The wellbeing of children and young people is a concern to all, but what do we mean by wellbeing? You will explore this through studying a range of interconnected themes such as relationships, health, identity and safety, as well the broader influences of society, culture, rights and learning. With reference to research, the module will focus on how day to day practice in a range of roles and settings can make a difference to children and young people's lives (aged 0-18) and what skills this might require. This level 2 module will also enhance your study and employment-related skills.
Are you interested in how research can contribute to our understandings of children and young people and learning more about their worlds? This module examines the research process through studies with young children, children and young people carried out in the fields of education, health and social care. It explores topics central to the research process such as ethics, diversity, power and the responsibilities of researchers. This is a project-based module with no exam and it will help you to develop your own research and analytical skills using audio, video and online materials.
This module teaches economic theories that explain the behaviour of people in households, firms, markets and governments. You'll be presented with alternative economic explanations, enabling you to make your own critical judgements of which theory serves which purpose best. You'll also gain the research skills to conduct your own project on a topic you want to know more about. At the end of the module, you should have developed a more critical view of the socio-economic world in which you live.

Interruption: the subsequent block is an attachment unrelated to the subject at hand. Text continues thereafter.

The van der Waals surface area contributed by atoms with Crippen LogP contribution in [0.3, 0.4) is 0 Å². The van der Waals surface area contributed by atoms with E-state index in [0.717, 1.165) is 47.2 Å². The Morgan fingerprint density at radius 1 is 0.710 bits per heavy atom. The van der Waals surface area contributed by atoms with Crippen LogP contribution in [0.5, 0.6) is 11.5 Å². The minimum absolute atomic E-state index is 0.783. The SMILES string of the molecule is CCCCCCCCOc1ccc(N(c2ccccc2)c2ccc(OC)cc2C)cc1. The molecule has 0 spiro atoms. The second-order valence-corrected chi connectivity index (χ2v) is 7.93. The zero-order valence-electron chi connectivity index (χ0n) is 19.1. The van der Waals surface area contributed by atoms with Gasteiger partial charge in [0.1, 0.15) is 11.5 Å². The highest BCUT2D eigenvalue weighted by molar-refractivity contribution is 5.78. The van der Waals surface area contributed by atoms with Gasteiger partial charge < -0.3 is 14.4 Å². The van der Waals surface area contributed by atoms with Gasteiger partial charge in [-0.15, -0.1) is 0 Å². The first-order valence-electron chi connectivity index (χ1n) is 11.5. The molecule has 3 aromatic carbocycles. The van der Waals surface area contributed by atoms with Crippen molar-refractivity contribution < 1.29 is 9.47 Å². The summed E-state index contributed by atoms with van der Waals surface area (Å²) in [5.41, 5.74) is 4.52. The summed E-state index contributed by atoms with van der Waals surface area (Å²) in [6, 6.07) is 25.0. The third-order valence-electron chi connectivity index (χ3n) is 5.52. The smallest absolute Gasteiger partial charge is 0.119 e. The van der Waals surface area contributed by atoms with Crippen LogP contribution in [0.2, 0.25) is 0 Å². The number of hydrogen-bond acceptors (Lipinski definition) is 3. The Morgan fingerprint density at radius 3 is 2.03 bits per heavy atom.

Technology has always been a part of society but the digital revolution of recent decades means that we are living through a period of particularly rapid change. This module is for anyone curious about the societal impacts of digital technology. Throughout the module you'll learn core sociological theory that will help you unpack and understand the societal, political and environmental impacts of digital technology. You'll consider digital societies in relation to three broad technological themes: individuals and society, power and inequality and, people and things.